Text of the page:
SCRANTON — 2015 was a big year for Scranton Boy Scout Troop 16. The Troop is celebrating its 100th anniversary. Chartered by the Hickory Street Presbyterian Church, the troop has mentored many generations of Scouts. As of November 2015, 238 boys in the troop reached the highest rank available to Boy Scouts, the rank of Eagle Scout.
Honoring Scouts and leaders throughout the year, the troop’s centennial celebration was recently held at Genetti Manor, Dickson City. Enjoying photos, memorabilia and each other, the dinner started with social hour and ended with speakers from within the troop. The boys from long ago are now men. Many have sons and grandsons in the troop.
Taking the podium wearing his traditional master’s hat with his original badges still attached, 86-year-old William Fritz told of his days with Troop 16. Fritz earned his rank of Eagle Scout on Feb. 27, 1945. He told about hiking to the cabin on East Mountain at Mountain Lake. The boys trekked through the streets of the city, as walking was their mode of transportation. Fritz joined Boy Scouts in 1941, before Cub Scouting programs were available. Sharing stories of how Scouting was in his days, he joked carrying ice from the ice house to the kitchen at Goose Pond Scouting Reservation where he was staff. That was before freezers were common and hard work was much more common. Reminiscing about the days when his brother, Carl, earned his Eagle Scout on August 6, 1944 and his son, David, on May 31, 1988, Fritz glowed as he remembered Scouting as a boy and as a father. He was proud to tell about the tradition of Scouting in his family and those of his friends.
Also attending as an old timer was 83-year-old Dan Emick, who earned his Eagle Scout rank on June 24, 1952. He joined Scouting as a Cub with Pack 4, before Pack 16 was established, in 1944. Emick was a Goose Pond staff member. He graduated Scouts with 21 merit badges, with stamp collecting being his favorite. He was Patrol Leader of the Wolf Patrol.
Congressman Matt Cartwright, wearing his Silver Beaver Award, told of his time as a Scouter with his boys and the pride he felt when his son, Jack, earned his Eagle Scout rank in 2010. Cartwright read the proclamation that he read to Congress regarding the 100th anniversary of Troop 16.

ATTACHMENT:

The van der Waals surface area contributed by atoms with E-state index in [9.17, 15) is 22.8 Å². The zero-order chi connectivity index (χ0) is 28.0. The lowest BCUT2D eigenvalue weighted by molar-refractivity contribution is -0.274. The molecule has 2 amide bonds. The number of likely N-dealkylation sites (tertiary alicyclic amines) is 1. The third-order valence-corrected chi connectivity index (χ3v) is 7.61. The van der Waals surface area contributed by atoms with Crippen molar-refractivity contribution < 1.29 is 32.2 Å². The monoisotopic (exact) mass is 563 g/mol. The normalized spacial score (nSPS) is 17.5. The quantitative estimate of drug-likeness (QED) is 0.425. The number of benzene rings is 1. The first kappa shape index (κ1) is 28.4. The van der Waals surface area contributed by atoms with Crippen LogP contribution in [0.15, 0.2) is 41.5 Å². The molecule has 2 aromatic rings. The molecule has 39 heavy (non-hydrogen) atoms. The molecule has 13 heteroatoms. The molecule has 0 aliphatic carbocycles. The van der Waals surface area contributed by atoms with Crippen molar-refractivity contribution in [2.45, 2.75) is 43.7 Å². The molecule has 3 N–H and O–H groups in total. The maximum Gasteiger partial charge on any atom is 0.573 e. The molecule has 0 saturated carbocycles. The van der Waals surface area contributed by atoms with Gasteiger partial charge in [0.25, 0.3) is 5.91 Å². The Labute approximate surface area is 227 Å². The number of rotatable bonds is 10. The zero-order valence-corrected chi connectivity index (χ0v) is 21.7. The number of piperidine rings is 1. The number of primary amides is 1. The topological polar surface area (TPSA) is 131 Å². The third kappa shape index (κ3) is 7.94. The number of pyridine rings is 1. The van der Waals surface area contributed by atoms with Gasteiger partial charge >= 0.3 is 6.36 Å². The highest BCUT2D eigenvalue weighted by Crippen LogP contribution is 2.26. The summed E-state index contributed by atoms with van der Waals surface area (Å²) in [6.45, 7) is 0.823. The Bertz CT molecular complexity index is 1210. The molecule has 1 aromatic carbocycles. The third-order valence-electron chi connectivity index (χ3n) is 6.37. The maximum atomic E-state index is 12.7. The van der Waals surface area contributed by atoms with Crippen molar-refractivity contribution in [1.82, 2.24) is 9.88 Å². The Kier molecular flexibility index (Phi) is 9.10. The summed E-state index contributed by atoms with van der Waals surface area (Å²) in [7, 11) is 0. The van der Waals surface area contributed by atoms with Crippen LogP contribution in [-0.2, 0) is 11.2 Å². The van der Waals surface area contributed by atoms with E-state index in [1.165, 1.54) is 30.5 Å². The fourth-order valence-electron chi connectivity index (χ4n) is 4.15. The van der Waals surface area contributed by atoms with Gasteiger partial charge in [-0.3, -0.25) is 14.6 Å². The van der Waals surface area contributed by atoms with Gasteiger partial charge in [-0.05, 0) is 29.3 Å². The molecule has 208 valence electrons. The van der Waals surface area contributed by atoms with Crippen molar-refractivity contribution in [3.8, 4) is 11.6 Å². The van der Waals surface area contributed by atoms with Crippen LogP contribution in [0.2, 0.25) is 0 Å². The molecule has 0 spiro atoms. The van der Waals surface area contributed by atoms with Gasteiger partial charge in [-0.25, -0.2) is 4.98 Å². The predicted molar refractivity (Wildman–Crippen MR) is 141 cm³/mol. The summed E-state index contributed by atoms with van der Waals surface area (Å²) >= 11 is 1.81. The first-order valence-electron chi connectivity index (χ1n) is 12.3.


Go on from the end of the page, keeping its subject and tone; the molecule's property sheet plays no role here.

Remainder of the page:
The last Eagle Scout to speak was the newest Eagle Scout to Troop 16, Ryan Astleford, who earned his rank of Eagle Scout on Aug. 19, 2015. Astleford served as flag bearer in the evening’s Honor Guard. As he began to speak, his mom reminded him from the crowd to speak slowly.
“Thanks, Mom,” Astleford responded to a roar of giggles.
Every Scout knows that a Scouting mom is essential to any Boy Scout. In his speech, he clearly and slowly told about Scouting trips and events in his time with Troop 16.
Scout Executive Marcel Cinquina congratulated the Troop on such a fantastic feat of reaching 100 years. Cinquina told the crowd of more than 200 people simple facts of Boy Scouting. He told that the Boy Scouts of America holds the position of the top ranking youth organization in hours spent performing community projects, including Eagle Scout projects. 70 percent of those recognized as Who’s Who in the United States of America have a Scouting background. He also commended all Eagle Scouts, both past and present, on achieving the rank of Eagle Scout and told how only between four and six percent of Boy Scouts achieve the rank of Eagle Scout.
Closing the evening ceremony was Eagle Scout Patrick O’Malley playing Taps on the bugle.
The celebration continues with Troop 16’s 100 Anniversary tree at the Festival of Trees at The Mall at Steamtown. The trees are on the first floor near the old Bon Ton and will be available to be viewed throughout the holiday season.
Led by Scoutmaster Brian Klatt, the Troop welcomes all boys ages 11-17, beginning in the fifth grade, to visit the Troop and see all that Scouting has to offer. Cubmaster Brittain Banull welcomes all boys grades 1-5 to join Cub Pack 16. More information on the Boy Scouts of America in the NEPA region can be found online at bsanepa.org.